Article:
3. The Digital Overload is Real, And Exhaustive Working Hours Will No More Be Synonymous With Productivity
The digital intensity of employees has increased substantially in the last 2 years. Because while ten thousand articles around the internet will tell us that Self-assessed productivity has remained the same or higher for many employees over the past year, it comes at a human cost.
For example - The average number of meetings and chats have steadily increased since last year, and one in five global survey respondents say their employer doesn’t care about their work-life balance.
Thus the great resignation holds immense potential for re-visiting some of these outcomes of remote work and re-molding them to create better working environments for everybody.
Hybrid work lifestyles are starting to emerge as a concrete answer to these problems already. Companies dilute the disadvantages of remote and on-site work by combining the best of both worlds to mitigate the impact of new and ever-changing working styles. This needs to be planned for and adapted to quickly, so the work keeps happening efficiently.
4. Employers Will Have To Make Thoughtful Efforts To Re-energize The Gen-Z Workforce
Imagine you’re someone who’s starting their career, and experiences working for the first time physically disconnected from peers, and from home. That’s a lot of Gen Z right now.
While new generations offer fresh perspectives and challenge the status quo, the Gen-Z found itself entering a working environment that’s not very sure of itself.
Building meaningful connections is important to feel connected to the work you do, and this generation is more likely to be single and early in their careers, making them more likely to feel the impacts of isolation, struggle with motivation at work, or even lack the financial means to create proper workplaces at home.
In a nutshell: Gen-Z is struggling more at work, compared to other generations. Their contributions are critical, and as the first generation to start their jobs in a completely remote environment on such a widespread basis, their experience will set expectations and attitudes toward work moving forward.
Thus, it’s important for companies to start thinking about what they can do to ensure a sense of purpose and wellbeing in their younger employees. This could serve as the foundation of how hybrid work evolves in the future.
5. The Isolation that comes along with work from home will be better addressed
“When you lose connections, you stop innovating. It’s harder for new ideas to get in and groupthink becomes a serious possibility.”
- Dr. Nancy Baym, Senior Principal Researcher, Microsoft
The isolation that drives the pandemic spills everywhere, including work life. While it’s true that a collective sense of “being together virtually in these crazy times” felt reassuring to many employees (and people) in the beginning, it soon transformed into an isolating factor.
For example, a lot of employees were working as part of what we now call the ‘anonymous collaboration trend’ where a lot of employees didn’t really know who their peers were at all, but were still efficiently coordinating for work. Basically, there are a lot more check-ins and conversations around work, but very little connecting.
This is where the great resignation stands relevant. Hybrid work, which seems to be a direct consequence of the world moving back to ‘normalcy’ (with whatever that word even means anymore), may help revive our networks at work.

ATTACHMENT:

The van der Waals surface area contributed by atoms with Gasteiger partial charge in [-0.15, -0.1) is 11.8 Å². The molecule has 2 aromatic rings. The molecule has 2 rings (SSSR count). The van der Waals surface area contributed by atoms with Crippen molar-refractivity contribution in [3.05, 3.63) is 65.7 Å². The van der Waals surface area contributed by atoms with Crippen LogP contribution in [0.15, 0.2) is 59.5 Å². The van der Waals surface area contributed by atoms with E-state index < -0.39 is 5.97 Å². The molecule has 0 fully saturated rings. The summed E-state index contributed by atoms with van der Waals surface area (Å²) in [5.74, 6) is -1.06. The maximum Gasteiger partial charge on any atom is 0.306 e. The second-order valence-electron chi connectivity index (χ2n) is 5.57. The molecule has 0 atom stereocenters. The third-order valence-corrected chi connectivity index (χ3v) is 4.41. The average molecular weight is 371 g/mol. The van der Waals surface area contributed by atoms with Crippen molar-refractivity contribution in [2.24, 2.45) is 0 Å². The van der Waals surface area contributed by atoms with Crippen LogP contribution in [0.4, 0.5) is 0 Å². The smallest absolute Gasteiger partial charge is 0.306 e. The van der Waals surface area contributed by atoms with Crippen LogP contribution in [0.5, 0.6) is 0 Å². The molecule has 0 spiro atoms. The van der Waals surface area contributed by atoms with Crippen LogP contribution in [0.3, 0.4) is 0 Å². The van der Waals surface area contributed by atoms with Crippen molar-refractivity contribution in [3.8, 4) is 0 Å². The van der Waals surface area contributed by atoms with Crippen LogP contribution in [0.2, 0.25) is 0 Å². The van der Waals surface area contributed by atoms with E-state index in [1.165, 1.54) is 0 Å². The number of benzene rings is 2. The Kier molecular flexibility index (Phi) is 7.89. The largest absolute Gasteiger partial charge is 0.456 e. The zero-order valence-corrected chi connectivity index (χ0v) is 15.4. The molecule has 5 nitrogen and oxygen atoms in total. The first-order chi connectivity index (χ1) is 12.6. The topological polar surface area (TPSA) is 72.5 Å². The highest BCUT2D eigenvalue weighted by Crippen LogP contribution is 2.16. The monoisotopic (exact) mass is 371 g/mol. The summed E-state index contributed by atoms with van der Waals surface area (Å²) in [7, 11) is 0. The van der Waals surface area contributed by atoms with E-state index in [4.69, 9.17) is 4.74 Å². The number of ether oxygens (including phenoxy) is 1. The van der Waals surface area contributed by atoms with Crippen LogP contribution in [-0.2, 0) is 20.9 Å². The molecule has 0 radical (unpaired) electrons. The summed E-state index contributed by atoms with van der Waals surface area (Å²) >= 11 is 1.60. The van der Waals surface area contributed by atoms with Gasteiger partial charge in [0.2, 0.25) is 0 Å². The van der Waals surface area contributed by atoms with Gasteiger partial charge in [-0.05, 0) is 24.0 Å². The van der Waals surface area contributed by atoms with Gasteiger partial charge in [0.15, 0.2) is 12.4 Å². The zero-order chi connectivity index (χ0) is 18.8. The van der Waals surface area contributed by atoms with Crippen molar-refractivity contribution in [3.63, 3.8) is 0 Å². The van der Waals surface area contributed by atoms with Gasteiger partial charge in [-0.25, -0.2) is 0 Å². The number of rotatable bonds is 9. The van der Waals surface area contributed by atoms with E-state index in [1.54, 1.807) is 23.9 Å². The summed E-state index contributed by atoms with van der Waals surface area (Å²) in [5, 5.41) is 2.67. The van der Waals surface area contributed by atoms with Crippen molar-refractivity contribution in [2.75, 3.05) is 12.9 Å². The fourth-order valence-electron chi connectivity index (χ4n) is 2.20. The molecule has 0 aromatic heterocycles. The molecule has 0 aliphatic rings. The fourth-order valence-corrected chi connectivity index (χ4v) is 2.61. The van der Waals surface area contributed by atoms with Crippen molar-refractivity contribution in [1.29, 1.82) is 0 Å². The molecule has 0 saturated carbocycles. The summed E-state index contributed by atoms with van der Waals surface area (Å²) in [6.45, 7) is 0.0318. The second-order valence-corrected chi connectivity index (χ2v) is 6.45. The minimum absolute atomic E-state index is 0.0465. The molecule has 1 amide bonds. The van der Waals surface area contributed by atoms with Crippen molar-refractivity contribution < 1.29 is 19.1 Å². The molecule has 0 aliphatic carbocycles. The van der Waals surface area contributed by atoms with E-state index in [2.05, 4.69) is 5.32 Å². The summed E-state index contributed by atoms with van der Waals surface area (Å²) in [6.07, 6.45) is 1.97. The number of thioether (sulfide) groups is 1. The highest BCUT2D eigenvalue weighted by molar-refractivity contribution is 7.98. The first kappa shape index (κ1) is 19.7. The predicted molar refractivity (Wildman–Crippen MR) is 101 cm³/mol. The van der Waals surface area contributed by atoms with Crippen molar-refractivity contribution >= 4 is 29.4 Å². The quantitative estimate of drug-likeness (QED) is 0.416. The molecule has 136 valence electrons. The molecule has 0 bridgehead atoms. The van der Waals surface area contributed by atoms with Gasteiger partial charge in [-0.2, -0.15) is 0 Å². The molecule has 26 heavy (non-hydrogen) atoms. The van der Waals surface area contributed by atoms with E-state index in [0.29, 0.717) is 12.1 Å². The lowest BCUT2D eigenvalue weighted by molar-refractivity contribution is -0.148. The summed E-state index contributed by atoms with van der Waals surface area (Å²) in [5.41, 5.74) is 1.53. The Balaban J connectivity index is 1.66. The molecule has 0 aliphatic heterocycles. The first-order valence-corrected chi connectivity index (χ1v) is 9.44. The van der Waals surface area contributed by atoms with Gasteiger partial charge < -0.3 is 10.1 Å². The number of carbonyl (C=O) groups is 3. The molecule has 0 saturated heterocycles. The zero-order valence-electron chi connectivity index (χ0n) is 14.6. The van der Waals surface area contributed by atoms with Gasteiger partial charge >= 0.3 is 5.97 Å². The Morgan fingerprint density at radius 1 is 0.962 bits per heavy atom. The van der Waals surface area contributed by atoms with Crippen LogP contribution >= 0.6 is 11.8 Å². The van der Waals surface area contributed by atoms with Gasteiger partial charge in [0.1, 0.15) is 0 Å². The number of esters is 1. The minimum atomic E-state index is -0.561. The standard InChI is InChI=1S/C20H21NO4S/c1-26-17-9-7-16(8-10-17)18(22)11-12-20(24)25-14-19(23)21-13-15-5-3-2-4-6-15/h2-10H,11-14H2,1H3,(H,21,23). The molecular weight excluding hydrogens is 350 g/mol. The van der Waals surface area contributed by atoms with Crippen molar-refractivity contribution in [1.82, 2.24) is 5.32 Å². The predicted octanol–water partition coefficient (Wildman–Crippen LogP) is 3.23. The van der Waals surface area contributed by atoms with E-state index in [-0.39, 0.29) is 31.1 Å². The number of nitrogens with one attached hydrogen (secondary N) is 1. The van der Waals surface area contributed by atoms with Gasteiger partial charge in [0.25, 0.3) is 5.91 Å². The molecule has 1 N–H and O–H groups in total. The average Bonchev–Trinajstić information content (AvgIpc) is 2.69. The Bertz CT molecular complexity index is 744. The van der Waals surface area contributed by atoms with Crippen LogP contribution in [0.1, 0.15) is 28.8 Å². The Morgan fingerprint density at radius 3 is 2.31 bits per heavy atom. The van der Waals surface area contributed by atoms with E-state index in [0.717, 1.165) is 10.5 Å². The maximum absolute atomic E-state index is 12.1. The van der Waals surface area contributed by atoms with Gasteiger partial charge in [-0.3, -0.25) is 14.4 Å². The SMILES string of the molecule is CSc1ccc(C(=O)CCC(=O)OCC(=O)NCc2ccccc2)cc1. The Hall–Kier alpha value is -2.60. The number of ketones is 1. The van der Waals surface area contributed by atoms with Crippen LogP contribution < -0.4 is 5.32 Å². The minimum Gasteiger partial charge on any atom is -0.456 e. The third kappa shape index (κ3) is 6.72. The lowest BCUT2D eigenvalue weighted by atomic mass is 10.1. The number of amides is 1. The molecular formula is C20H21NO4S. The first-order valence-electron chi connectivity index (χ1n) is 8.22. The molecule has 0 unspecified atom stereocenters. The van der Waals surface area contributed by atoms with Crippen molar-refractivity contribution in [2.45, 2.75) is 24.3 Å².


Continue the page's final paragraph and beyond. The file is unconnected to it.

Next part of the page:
How Pandemic Drives Communication And Networking Dynamics In Remote Work
One of the cases made by Microsoft in its report on the great resignation highlights something that needs more study and introspection.
The report talks about communication trends in countries like New Zealand and even South Korea that were monitored for a year to understand emerging trends.
The monitoring found out that In New Zealand, eased lockdown restrictions improve workplace networks. We can see that team isolation — measured by a lack of communication with our distant network — spikes when lockdowns are issued. When lockdowns are eased, we see increased communication with our distant network.
Last 2 Cents
The talks of the great resignation make one thing very clear: As the world opens up, more employees are evaluating their next move.
Taken together, these trends show that we are no longer bound to traditional notions of space and time to work together. Instead, we can set aside our long-held assumptions and shift our mental model to embrace extreme flexibility.
So here's some tea for the road:
If you’re an employee: Don’t quit your job just yet. Evaluate the reasons that make you want to leave, and talk to your current employer about the problems you’re facing, to explore the possibility of conflict resolution, if you like the work you do.
But since there are always two sides to a coin, if you’ve been holding yourself back from changing jobs even though you knew it’s time, it seems like a good time to start looking. Pro tip - don’t quit a job until you have another, to say the least.
If you’re an employer: Re-evaluate what’s important for your company to grow, and have real, authentic conversations with your employees about how they’re feeling. Instead of ‘trying to retain your best employees’ focus on creating a better working environment that evolves with human needs.
And most of all, remember - people leave, whether it’s the impending clouds of the great Resignation, or just a wish to explore something new. Your efforts should go towards creating an organizational culture that helps you, your employees, and your company makes the most of the resources made available to you.